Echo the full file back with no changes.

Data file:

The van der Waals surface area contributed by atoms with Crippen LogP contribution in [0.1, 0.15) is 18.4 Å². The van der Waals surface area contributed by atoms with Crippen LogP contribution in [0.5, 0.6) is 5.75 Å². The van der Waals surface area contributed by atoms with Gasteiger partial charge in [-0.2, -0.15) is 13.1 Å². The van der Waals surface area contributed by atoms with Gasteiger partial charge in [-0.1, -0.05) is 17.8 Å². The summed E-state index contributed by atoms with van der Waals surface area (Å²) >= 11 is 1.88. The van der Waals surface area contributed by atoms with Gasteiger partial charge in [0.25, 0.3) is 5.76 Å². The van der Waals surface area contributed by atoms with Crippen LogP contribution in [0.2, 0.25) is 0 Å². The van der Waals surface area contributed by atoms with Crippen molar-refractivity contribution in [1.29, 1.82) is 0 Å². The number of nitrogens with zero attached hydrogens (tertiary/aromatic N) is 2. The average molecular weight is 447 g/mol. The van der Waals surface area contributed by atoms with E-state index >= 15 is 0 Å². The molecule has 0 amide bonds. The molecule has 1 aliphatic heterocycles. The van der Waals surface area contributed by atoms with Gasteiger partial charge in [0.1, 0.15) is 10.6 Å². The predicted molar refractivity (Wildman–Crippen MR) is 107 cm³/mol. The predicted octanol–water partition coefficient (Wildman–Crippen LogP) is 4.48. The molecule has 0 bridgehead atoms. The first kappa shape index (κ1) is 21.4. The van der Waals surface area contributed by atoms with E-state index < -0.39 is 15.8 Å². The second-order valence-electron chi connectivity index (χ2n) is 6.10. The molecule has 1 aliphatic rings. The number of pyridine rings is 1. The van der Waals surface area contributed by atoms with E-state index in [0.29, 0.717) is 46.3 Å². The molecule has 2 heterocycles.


The van der Waals surface area contributed by atoms with Crippen LogP contribution in [0.1, 0.15) is 18.4 Å². The van der Waals surface area contributed by atoms with Crippen LogP contribution in [0.5, 0.6) is 5.75 Å². The van der Waals surface area contributed by atoms with Gasteiger partial charge in [-0.2, -0.15) is 13.1 Å². The van der Waals surface area contributed by atoms with Gasteiger partial charge in [-0.1, -0.05) is 17.8 Å². The summed E-state index contributed by atoms with van der Waals surface area (Å²) >= 11 is 1.88. The van der Waals surface area contributed by atoms with Gasteiger partial charge in [0.25, 0.3) is 5.76 Å². The van der Waals surface area contributed by atoms with Crippen LogP contribution in [0.2, 0.25) is 0 Å². The van der Waals surface area contributed by atoms with Crippen molar-refractivity contribution in [1.29, 1.82) is 0 Å². The number of nitrogens with zero attached hydrogens (tertiary/aromatic N) is 2. The average molecular weight is 447 g/mol. The van der Waals surface area contributed by atoms with E-state index >= 15 is 0 Å². The molecule has 0 amide bonds. The molecule has 1 aliphatic heterocycles. The van der Waals surface area contributed by atoms with Gasteiger partial charge in [0.1, 0.15) is 10.6 Å². The predicted molar refractivity (Wildman–Crippen MR) is 107 cm³/mol. The predicted octanol–water partition coefficient (Wildman–Crippen LogP) is 4.48. The molecule has 0 bridgehead atoms. The first kappa shape index (κ1) is 21.4. The van der Waals surface area contributed by atoms with E-state index < -0.39 is 15.8 Å². The second-order valence-electron chi connectivity index (χ2n) is 6.10. The molecule has 1 aliphatic rings. The number of pyridine rings is 1. The van der Waals surface area contributed by atoms with E-state index in [0.29, 0.717) is 46.3 Å². The molecule has 2 heterocycles.